Cultural Layer

Cultural Layer

 

(also cultural level), in archaeology, a layer of earth on sites of human habitation containing traces or remains of man’s activities. The thickness of a cultural layer varies from several centimeters to 30–35 m and depends mainly on the length and intensiveness of human activity at the given site. Cultural layers are excavated to study the remains of human activities and to reconstruct the history of a given settlement.

References in periodicals archive ?
A cultural layer with vessel stove tile fragments dated to the second half of the 14th-15th century was uncovered during archaeological excavations of the oldest part of Klaipeda in 1975-1976 (Zulkus 1976; 1978).
5m-deep cultural layer on the top of Kamassi hill, excavated by van Stein Callenfels and van Heekeren, had evidently been washed downslope through cultivation and no obvious trace of it survives today.
The second cultural layer consists of five phases that belong to the Middle Bronze Age and which dates from the first half of the 2nd millennium B.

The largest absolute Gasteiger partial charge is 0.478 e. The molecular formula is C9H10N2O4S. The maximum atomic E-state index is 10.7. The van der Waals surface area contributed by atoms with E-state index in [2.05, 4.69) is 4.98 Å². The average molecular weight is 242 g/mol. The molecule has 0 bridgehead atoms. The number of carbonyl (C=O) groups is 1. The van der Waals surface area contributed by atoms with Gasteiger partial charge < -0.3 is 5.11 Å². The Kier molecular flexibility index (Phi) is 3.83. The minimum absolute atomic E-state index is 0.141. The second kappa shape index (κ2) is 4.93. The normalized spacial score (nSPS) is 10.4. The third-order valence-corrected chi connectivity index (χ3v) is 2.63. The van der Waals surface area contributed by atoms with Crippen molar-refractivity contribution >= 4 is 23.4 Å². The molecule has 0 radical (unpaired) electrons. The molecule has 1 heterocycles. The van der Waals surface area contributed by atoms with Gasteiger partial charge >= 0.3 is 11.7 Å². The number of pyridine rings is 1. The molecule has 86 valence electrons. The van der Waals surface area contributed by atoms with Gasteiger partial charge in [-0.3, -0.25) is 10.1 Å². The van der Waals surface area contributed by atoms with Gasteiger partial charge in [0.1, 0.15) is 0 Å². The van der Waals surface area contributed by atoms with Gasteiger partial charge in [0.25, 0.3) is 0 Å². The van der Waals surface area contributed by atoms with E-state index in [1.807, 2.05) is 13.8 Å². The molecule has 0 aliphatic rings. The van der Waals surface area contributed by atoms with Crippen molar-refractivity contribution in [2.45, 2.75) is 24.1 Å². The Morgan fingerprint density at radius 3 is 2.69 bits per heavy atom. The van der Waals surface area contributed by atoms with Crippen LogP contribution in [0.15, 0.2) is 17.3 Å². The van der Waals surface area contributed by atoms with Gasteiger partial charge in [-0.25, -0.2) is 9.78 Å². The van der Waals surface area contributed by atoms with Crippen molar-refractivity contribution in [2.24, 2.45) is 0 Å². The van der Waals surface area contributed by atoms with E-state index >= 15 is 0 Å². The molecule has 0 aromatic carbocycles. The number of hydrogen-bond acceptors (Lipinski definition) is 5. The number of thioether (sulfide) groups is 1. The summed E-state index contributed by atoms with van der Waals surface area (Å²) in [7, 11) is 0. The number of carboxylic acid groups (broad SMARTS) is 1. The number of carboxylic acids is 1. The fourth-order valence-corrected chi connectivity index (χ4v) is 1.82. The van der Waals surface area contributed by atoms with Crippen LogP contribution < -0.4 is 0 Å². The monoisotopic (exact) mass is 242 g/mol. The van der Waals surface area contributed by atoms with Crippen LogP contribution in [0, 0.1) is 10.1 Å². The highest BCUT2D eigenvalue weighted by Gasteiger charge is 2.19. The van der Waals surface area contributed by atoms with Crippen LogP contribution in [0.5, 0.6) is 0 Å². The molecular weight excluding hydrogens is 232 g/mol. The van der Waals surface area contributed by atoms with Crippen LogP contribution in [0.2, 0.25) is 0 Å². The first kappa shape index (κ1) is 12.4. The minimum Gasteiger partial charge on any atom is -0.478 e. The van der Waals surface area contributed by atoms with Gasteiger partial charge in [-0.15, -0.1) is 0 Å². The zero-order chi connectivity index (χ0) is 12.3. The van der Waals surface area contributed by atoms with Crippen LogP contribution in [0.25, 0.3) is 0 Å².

We believe that social and cultural layer of significance is even more important than its architectural significance,'' Bernstein said.
The abdication of the cultural layer in fulfilling its middleman paradigm-building role, is traced back to the 1930's in C.
Digging down to cultural layer and removal of masses
Our 2005 investigations at Dolni Vestonice II (DVII-05) floated virtually the entire excavated cultural layer to extract, in contrast with Predmosti, a very large assemblage of charred macrobotanical remains.
Fragments of charred Trapa and Corylus nuts, small bones, charcoal, flint shreds and chips of magmatic rocks refer to a cultural layer in this depth interval.
The combined radiocarbon dates (Table 1) show that the first cultural layer (CL7) falls within the period from 41.
1), there have been no findings for exact scientific dating found and hitherto all the published dates have been based on the written sources or in individual cases (Metsallik 1982; Bernotas 2010a) also derived from the stratigraphy of cultural layer.
Before systematic excavations began, the cultural layer had been slightly disturbed by illegal digging which left 11 holes up to 0.

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